Beachcombing…a poem to begin

It was one of those stereotypical coastal days,
The time-between-times: not really summer, not quite fall
Mid-afternoon, the opportune moment
The rain had pulled back—a strategic retreat to recruit reinforcements
But the wind still held the beachhead against all comers.
The tide was low, the sand deserted at the moment
Except for us.

We’re really not insane, regardless of what they say,
Peeking out at us through their windows,
Still spattered with the rain they decline to brave.
Warm and dry, battened down against the petulant wind,
They shake their heads, uncomprehending
As we move out of sight, seeking we know not what,
Left for us.

We walk into the wind, facing down its fits and flurries,
Whipping us with sand and our own hair,
Whipping the sea-foam into fishy-smelling meringues.
Our eyes are down, partly to shield, partly—mostly—to see
The treasure left behind by the retreating tide,
Dredged up from the sea bed, carried from who knows where,
Just for us.

A bit of sea glass: polished, sanded, smooth green gem
One perfect sand dollar, hiding its tiny doves inside
A bit of crab shell, remnant of a seagull’s dinner
Another—no, that one’s still occupied, skittering sideways away
A bit of driftwood, shaped exactly like…well, we both see something different
A length of kelp, coiled like a bullwhip (if whips had leaves on one end)
Wait for us.

The treasures that we find hold little intrinsic value.
No roadshow appraiser would stagger back in awe
But each one is a memory of a day, of time together
Braving the elements, daring the rain to return in force,
Chasing us indoors to recruit our strength, warm ourselves
With a steaming bowl of clam chowder, a pot of tea—
Well, if we must…

We may find, in years to come, that the sand we walk
Has a different feel—stony, hot, dry—no ocean in sight
Yet we hold a shell and hear the call of the waves that were,
Feel the grain of the driftwood (whatever its shape)
And see in its whirling lines the pattern of the sand that was,
Voices sealed in the treasures that still, no matter the time or distance,
Speak to us.

–Mark J. Leamy, 2019

The ocean is vast and cold and mysterious, but there are small treasures on the beach—treasures to pick up and take home and touch and feel and remember.

The book of Psalms, like the ocean, can be overwhelming. It is, after all, the longest book in the Bible. It can be mysterious, with its blend of grandiose praises and heart-wrenching cries of despair. But, like the seashore, Psalms is full of treasures. And not just beautiful treasures, but useful words and patterns and habits to enrich our communication with God.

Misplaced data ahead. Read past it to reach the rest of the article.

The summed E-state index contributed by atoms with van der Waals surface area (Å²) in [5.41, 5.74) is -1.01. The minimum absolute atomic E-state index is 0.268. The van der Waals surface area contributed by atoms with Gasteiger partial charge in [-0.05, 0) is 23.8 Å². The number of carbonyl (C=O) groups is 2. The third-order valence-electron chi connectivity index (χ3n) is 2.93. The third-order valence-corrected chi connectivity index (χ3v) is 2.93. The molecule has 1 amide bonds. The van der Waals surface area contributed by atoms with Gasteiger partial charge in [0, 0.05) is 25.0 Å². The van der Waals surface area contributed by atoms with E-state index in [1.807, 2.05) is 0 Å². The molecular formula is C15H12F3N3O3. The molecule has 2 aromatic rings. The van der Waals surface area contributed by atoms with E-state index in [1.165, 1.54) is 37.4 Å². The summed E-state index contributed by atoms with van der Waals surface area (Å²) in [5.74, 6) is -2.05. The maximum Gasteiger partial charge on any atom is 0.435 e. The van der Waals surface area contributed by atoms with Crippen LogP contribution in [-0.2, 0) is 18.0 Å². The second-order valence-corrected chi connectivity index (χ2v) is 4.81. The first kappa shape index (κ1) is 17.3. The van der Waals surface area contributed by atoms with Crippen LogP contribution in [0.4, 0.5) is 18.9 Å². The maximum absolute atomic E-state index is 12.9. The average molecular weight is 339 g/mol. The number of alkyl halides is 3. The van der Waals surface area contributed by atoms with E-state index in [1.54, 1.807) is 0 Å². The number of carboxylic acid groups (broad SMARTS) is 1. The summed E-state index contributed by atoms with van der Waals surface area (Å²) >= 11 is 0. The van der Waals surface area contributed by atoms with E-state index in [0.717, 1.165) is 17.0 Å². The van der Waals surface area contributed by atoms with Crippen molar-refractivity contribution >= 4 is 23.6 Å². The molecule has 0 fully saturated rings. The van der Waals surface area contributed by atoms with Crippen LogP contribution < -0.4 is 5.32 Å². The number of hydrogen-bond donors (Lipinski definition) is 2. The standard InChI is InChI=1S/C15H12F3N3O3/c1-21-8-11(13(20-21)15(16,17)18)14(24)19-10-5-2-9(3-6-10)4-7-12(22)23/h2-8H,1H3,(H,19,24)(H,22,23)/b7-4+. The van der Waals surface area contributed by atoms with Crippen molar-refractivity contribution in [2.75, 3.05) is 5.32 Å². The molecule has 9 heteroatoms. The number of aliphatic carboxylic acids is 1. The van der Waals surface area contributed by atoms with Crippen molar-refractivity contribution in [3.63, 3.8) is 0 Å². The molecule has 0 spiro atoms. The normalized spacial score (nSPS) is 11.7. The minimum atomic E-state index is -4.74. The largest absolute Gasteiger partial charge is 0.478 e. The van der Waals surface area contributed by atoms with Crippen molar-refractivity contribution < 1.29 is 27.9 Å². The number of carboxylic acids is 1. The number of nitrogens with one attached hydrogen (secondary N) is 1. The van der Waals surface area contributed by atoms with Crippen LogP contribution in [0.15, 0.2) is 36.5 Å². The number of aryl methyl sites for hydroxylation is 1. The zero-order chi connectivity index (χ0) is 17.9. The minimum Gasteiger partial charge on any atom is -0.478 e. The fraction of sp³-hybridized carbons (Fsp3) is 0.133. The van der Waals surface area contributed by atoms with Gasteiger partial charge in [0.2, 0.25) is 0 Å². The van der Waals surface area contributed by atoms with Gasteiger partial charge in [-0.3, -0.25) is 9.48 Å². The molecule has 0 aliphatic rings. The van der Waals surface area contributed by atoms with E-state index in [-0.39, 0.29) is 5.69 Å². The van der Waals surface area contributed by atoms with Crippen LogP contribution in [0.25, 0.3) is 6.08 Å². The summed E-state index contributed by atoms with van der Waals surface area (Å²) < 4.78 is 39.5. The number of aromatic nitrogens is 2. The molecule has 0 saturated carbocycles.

Beachcombing the Psalms is not a Bible study–it’s a prayer study. We’ll read the whole book of Psalms, but we won’t take a scholarly exploration of every word in every chapter. Just as you cannot take the entire ocean home in your pocket, you can’t put the whole book of Psalms into every prayer you pray. We’ll walk through Psalms and talk to the Lord as we do so, using the treasures that catch our eyes today. And as the couple in the poem were on the beach to enjoy time together, we’ll be opening our Bibles to spend time with the Author.

We’ll begin by simply choosing verses that appeal to us—verses we can treasure and use in our prayers. We’ll move on to looking for specific topics in Psalms, learning what the Psalms say about God and how he interacts with us. I’ll share personal experiences and the prayer exercises that have helped me to respond to this ancient book of prayers. Every week or chapter contains five days of study and prayer, and one day of worship. The worship day is a time to slow down and remember who you are talking to—the living God who is our salvation, our Rock, our Refuge. A brief quote from the New Testament will show you Jesus, the living Word, bringing these descriptions to life.

We’ll jump into Psalm 40 to begin.

Photo by Amy Mayfield

Leave a Reply

Fill in your details below or click an icon to log in:

WordPress.com Logo

You are commenting using your WordPress.com account. Log Out /  Change )

Google photo

You are commenting using your Google account. Log Out /  Change )

Twitter picture

You are commenting using your Twitter account. Log Out /  Change )

Facebook photo

You are commenting using your Facebook account. Log Out /  Change )

Connecting to %s